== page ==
Driftwood Players

"Send Me No Flowers" Sept. - Oct. 1985

By Norman Barasch and Carroll Moore, Directed by Joey Kruft

From The Daily World, Friday, September 13, 1985

Driftwood show run by young director

World Arts Editor

Joey Kruft, his fellow Driftwood Players say, is 15 going on 35.

He can use those extra 20 years, for as director of the Players' 1985 - 1986 season-opening production, "Send Me No Flowers," he issues orders every night to actors three times his age.

The play will open at 8:15 tonight at the Driftwood Playhouse on Third Street in Aberdeen.

"The cast has been wonderful about taking direction," he said at a recent rehearsal. "There've been no problems with them because of my age. I know there are people who think I'm too young to be directing, but I have supporters, too, and I couldn't do it if they weren't behind me."

With his clipboard and playbook in hand, watching and listening to the actors, discussing the effect of some particular bit of business, interjecting directions now and then, the tall Weatherwax High School freshman looks and acts more like 35 than 15.

He already has as much stage experience as many older directors. His first role on stage, aside from Cosmopolis School plays, was as the young Scrooge in an early Driftwood production of "A Christmas Carol." He was 9 years old.

Next he scored a hit with fellow actors and audiences alike as the young Patrick in "Auntie Mame," the production that opened "new" Driftwood Playhouse in Aberdeen four years ago.

He was Bill Davis' assistant director for "The Best Christmas Pageant Ever" in 1983 and assistant stage manager for "The Crucifer of Blood" last spring.

He has worked in John Carlberg's Nomah Productions at the D&R Theater, performing in "Picnic" last year and working backstage on "The Gingerbread Lady" and "Mass Appeal." Last year he also took part in Shakespeare's "Two Gentlemen of Verona" at Grays Harbor College.

Bill Davis, a Hoquiam teacher and veteran Driftwood actor, director and designer, is production manager for "Send Me No Flowers," and Hilary Richrod, who has directed for both Driftwood and Nomah Productions, is assistant director.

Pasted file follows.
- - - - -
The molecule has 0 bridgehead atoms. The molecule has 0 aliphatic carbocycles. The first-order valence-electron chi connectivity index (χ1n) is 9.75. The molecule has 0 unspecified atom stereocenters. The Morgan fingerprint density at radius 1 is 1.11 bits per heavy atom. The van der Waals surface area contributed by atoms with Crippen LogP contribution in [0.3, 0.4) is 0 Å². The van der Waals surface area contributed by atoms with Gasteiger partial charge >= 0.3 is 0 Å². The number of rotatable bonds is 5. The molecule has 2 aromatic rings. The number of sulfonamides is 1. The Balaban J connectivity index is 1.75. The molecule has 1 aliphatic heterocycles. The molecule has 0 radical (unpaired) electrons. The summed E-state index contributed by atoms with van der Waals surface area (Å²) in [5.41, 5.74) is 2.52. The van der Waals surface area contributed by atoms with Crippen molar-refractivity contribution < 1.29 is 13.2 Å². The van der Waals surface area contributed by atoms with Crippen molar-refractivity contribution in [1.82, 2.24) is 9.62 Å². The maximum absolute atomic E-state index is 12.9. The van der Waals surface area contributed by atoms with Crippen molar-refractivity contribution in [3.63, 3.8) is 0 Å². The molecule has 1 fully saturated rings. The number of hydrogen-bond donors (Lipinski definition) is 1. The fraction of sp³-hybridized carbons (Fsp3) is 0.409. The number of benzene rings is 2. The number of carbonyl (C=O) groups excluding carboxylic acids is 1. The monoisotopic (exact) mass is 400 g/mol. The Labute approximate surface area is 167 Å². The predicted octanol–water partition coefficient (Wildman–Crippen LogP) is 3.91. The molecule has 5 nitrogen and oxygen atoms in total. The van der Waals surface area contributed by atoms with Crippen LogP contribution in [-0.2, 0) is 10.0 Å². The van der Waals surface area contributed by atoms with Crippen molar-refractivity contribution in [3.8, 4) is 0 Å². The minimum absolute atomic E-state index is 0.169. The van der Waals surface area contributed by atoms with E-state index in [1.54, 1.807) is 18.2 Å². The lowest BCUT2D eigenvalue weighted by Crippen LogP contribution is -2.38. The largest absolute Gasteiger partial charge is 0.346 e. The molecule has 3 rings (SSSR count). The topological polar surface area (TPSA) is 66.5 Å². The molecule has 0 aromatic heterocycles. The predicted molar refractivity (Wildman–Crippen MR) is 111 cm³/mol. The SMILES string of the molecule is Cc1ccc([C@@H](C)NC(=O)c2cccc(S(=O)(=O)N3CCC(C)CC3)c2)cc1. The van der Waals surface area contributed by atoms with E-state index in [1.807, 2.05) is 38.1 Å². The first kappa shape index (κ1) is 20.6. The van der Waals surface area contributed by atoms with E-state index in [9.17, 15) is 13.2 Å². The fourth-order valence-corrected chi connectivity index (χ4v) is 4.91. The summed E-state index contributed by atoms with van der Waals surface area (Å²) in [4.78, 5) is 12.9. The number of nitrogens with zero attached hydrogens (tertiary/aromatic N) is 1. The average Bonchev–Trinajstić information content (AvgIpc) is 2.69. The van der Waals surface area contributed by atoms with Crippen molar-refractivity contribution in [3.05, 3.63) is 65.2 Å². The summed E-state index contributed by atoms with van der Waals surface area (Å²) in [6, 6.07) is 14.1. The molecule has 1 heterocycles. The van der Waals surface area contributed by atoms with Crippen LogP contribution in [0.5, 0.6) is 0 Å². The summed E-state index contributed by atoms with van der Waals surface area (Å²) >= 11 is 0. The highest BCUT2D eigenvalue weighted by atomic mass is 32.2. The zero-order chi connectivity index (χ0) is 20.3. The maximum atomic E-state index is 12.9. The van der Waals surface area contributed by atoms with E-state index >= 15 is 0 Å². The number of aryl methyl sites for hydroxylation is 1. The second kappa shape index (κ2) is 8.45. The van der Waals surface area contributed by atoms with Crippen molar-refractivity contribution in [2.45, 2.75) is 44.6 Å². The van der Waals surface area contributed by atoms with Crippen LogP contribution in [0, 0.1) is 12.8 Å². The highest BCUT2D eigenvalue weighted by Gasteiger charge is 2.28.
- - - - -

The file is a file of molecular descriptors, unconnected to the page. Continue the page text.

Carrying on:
"That was one of the provisions when the driftwood board of directors let me do the play -- that I have adult assistants," Joey explained. "I've worked with both of them before, and they're great."

Davis has great confidence in his young cohort's abilities. A few days ago, Joey's father, Joe Kruft, said "Bill should worry more. If he'd be more worried, Joey might be more at ease."

But Davis says the actors were "ready to go" without their playbooks earlier in the play's rehearsal schedule than expected, and that polishing the performances is, if anything, ahead of schedule.

"What's to worry about?" he asked.

The deciding factor in getting to do his play for Driftwood was Joey's own initiative. He first saw "Send Me No Flowers" as a movie, starring Doris Day, Rock Hudson and Tony Randall, and "Absolutely loved it." He saw it several times, read the playbook, and decided last Christmas that he wanted to direct it.

He already had produced a one-act play for the Driftwood membership to qualify as a director, but was told he was too young to do a full production. Undaunted, he secured an auditorium (the Cosmopolis School), got a loan to meet production costs, and started assembling his own cast.